• Later added that it can be used in a school-wide reform effort, or for classroom wide change.

• It is not a test, an interim test (such as NWEA) or the "unplanned, serendipitous use of student cues to adjust teaching". The latter is what many teachers would mistakenly define it as.

The presentation seemed awkward at times; you could tell Popham wasn't sure what he thought of the Iowa Core, and seemed frustrated with questions from audience members.

Regardless, the Iowa Core leadership team has identified Popham's work as crucial to successful teaching in Iowa. While it remains to be seen what it will look like, training on formative assessment will be delivered in either module 5 or 6.

What is most apparent to me is that even more than training in formative assessment, teachers need training in assessment in general. An overwhelming amount of professional development in Iowa is spent on instructional strategies, and there are quite a few teachers without a pedagogical base of what makes sound assessment. Including a large portion of 7-12 grade teachers who think assessment is synonymous with grading. Of content, instruction and assessment, the latter is our weakest point.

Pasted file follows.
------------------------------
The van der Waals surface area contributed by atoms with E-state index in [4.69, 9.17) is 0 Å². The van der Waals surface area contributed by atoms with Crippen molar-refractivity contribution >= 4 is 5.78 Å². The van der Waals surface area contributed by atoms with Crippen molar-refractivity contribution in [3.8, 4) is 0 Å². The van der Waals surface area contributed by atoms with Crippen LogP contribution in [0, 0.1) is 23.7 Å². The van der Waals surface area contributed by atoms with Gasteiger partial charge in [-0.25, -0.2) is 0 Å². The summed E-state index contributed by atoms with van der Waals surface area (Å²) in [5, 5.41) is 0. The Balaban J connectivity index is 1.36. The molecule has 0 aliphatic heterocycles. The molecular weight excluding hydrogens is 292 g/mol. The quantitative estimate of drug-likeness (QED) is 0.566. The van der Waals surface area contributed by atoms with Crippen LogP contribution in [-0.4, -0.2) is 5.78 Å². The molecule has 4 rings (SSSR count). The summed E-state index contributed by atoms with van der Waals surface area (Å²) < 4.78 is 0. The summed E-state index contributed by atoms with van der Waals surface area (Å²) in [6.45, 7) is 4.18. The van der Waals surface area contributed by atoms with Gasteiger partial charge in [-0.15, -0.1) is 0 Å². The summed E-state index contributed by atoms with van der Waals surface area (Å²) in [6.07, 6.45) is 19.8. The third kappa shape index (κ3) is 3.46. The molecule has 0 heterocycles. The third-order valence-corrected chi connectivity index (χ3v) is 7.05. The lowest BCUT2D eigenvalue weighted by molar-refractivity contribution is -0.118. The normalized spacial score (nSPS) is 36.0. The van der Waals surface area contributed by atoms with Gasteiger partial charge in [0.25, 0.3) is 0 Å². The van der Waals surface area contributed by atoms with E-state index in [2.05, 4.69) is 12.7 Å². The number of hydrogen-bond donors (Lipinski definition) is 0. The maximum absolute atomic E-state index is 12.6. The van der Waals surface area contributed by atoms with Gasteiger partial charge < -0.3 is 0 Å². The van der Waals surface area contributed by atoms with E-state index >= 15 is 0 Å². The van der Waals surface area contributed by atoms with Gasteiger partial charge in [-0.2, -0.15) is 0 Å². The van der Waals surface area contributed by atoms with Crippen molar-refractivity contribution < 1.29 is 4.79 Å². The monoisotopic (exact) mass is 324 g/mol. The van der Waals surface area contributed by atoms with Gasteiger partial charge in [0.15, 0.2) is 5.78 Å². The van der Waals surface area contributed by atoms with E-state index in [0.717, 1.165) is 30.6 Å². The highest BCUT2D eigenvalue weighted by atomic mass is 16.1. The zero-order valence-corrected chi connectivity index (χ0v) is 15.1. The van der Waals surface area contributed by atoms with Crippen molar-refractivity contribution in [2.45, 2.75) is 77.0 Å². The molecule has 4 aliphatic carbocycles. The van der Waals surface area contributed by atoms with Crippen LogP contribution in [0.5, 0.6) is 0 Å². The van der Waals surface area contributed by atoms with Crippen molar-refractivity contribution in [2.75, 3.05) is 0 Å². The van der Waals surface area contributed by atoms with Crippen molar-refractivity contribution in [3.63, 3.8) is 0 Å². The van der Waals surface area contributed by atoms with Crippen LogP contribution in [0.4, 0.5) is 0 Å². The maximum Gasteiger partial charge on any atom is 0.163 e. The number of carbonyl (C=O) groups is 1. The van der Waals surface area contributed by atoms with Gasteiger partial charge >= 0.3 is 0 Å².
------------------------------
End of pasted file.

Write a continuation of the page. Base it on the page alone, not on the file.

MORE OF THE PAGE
Friday, January 16, 2009

What are the 21st Century Skills?

A good discussion is breaking out about the topic. Go take a look and contribute your thoughts.

Wednesday, January 14, 2009

21st Century Skill: Engaging in Dialectic

You are probably seeing a trend here, between unlearning and embracing failure... that students shouldn't see knowledge and learning in black and white terms.

Let me nuance that with a 3rd skill we should emphasize in schools: how to engage in a dialectic. In other words, how does one have a conversation with another to reach a truth together?

Tapping into my former teacher mode, I will now use a bit of dramatic dialogue to emphasize my point.

Teacher: Suzie, what is the answer to number four?

Suzie: Two? (or Blue? or Yttrium? or Dwight Eisenhower?)

Teacher: Yes (you have met my pre-defined parameters for truth-i-ness on this particular question)
- or, No, can someone else help Suzie (find my pre-defined parameters)?